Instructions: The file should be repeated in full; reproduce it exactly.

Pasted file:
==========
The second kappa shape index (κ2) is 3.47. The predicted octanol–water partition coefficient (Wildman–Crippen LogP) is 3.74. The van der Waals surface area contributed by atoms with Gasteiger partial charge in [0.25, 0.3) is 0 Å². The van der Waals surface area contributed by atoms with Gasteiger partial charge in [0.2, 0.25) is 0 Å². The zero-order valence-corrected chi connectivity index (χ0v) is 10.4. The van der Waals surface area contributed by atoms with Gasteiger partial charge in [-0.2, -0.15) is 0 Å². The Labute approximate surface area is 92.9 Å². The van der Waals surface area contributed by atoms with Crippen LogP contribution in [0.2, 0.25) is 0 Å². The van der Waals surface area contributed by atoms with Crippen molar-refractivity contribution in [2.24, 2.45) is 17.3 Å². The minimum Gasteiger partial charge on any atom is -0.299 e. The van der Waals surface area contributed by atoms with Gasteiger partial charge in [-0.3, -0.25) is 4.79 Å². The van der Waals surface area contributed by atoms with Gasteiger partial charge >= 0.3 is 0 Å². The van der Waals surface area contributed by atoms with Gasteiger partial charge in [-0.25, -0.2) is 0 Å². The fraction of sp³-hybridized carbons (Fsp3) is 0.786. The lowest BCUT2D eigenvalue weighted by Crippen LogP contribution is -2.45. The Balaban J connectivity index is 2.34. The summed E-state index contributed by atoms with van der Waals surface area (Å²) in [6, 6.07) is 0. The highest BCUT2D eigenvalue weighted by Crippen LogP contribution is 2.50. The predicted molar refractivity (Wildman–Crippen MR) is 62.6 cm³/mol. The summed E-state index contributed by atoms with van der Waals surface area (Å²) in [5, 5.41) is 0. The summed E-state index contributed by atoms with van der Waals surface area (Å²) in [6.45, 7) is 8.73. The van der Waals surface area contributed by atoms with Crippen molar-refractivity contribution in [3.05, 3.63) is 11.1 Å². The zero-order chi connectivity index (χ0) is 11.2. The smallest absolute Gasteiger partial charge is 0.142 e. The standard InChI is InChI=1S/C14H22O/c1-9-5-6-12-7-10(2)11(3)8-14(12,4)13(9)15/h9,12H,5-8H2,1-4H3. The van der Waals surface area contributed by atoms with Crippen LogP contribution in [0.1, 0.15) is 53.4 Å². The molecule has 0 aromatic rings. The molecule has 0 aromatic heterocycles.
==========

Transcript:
The second kappa shape index (κ2) is 3.47. The predicted octanol–water partition coefficient (Wildman–Crippen LogP) is 3.74. The van der Waals surface area contributed by atoms with Gasteiger partial charge in [0.25, 0.3) is 0 Å². The van der Waals surface area contributed by atoms with Gasteiger partial charge in [0.2, 0.25) is 0 Å². The zero-order valence-corrected chi connectivity index (χ0v) is 10.4. The van der Waals surface area contributed by atoms with Gasteiger partial charge in [-0.2, -0.15) is 0 Å². The Labute approximate surface area is 92.9 Å². The van der Waals surface area contributed by atoms with Crippen LogP contribution in [0.2, 0.25) is 0 Å². The van der Waals surface area contributed by atoms with Crippen molar-refractivity contribution in [2.24, 2.45) is 17.3 Å². The minimum Gasteiger partial charge on any atom is -0.299 e. The van der Waals surface area contributed by atoms with Gasteiger partial charge in [-0.3, -0.25) is 4.79 Å². The van der Waals surface area contributed by atoms with Gasteiger partial charge >= 0.3 is 0 Å². The van der Waals surface area contributed by atoms with Gasteiger partial charge in [-0.25, -0.2) is 0 Å². The fraction of sp³-hybridized carbons (Fsp3) is 0.786. The lowest BCUT2D eigenvalue weighted by Crippen LogP contribution is -2.45. The Balaban J connectivity index is 2.34. The summed E-state index contributed by atoms with van der Waals surface area (Å²) in [6, 6.07) is 0. The highest BCUT2D eigenvalue weighted by Crippen LogP contribution is 2.50. The predicted molar refractivity (Wildman–Crippen MR) is 62.6 cm³/mol. The summed E-state index contributed by atoms with van der Waals surface area (Å²) in [5, 5.41) is 0. The summed E-state index contributed by atoms with van der Waals surface area (Å²) in [6.45, 7) is 8.73. The van der Waals surface area contributed by atoms with Crippen molar-refractivity contribution in [3.05, 3.63) is 11.1 Å². The zero-order chi connectivity index (χ0) is 11.2. The smallest absolute Gasteiger partial charge is 0.142 e. The standard InChI is InChI=1S/C14H22O/c1-9-5-6-12-7-10(2)11(3)8-14(12,4)13(9)15/h9,12H,5-8H2,1-4H3. The van der Waals surface area contributed by atoms with Crippen LogP contribution in [0.1, 0.15) is 53.4 Å². The molecule has 0 aromatic rings. The molecule has 0 aromatic heterocycles.